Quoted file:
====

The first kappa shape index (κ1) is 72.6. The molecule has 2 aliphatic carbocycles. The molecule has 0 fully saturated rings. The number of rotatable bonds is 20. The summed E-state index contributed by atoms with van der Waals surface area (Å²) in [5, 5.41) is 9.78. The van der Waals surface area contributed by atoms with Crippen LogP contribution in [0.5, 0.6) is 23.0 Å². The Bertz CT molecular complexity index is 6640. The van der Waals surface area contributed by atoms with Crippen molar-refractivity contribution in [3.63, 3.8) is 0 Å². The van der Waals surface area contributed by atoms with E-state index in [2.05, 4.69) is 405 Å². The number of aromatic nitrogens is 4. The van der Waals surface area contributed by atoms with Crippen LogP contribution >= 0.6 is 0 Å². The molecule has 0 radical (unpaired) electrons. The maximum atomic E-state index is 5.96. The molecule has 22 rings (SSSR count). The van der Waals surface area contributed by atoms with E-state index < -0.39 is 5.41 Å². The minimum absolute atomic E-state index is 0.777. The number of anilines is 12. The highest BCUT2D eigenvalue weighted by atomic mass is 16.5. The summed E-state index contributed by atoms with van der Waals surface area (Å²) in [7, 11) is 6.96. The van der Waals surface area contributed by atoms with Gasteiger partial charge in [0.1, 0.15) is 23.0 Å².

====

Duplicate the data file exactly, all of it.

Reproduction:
The first kappa shape index (κ1) is 72.6. The molecule has 2 aliphatic carbocycles. The molecule has 0 fully saturated rings. The number of rotatable bonds is 20. The summed E-state index contributed by atoms with van der Waals surface area (Å²) in [5, 5.41) is 9.78. The van der Waals surface area contributed by atoms with Crippen LogP contribution in [0.5, 0.6) is 23.0 Å². The Bertz CT molecular complexity index is 6640. The van der Waals surface area contributed by atoms with Crippen molar-refractivity contribution in [3.63, 3.8) is 0 Å². The van der Waals surface area contributed by atoms with E-state index in [2.05, 4.69) is 405 Å². The number of aromatic nitrogens is 4. The van der Waals surface area contributed by atoms with Crippen LogP contribution >= 0.6 is 0 Å². The molecule has 0 radical (unpaired) electrons. The maximum atomic E-state index is 5.96. The molecule has 22 rings (SSSR count). The van der Waals surface area contributed by atoms with E-state index < -0.39 is 5.41 Å². The minimum absolute atomic E-state index is 0.777. The number of anilines is 12. The highest BCUT2D eigenvalue weighted by atomic mass is 16.5. The summed E-state index contributed by atoms with van der Waals surface area (Å²) in [7, 11) is 6.96. The van der Waals surface area contributed by atoms with Gasteiger partial charge in [0.1, 0.15) is 23.0 Å².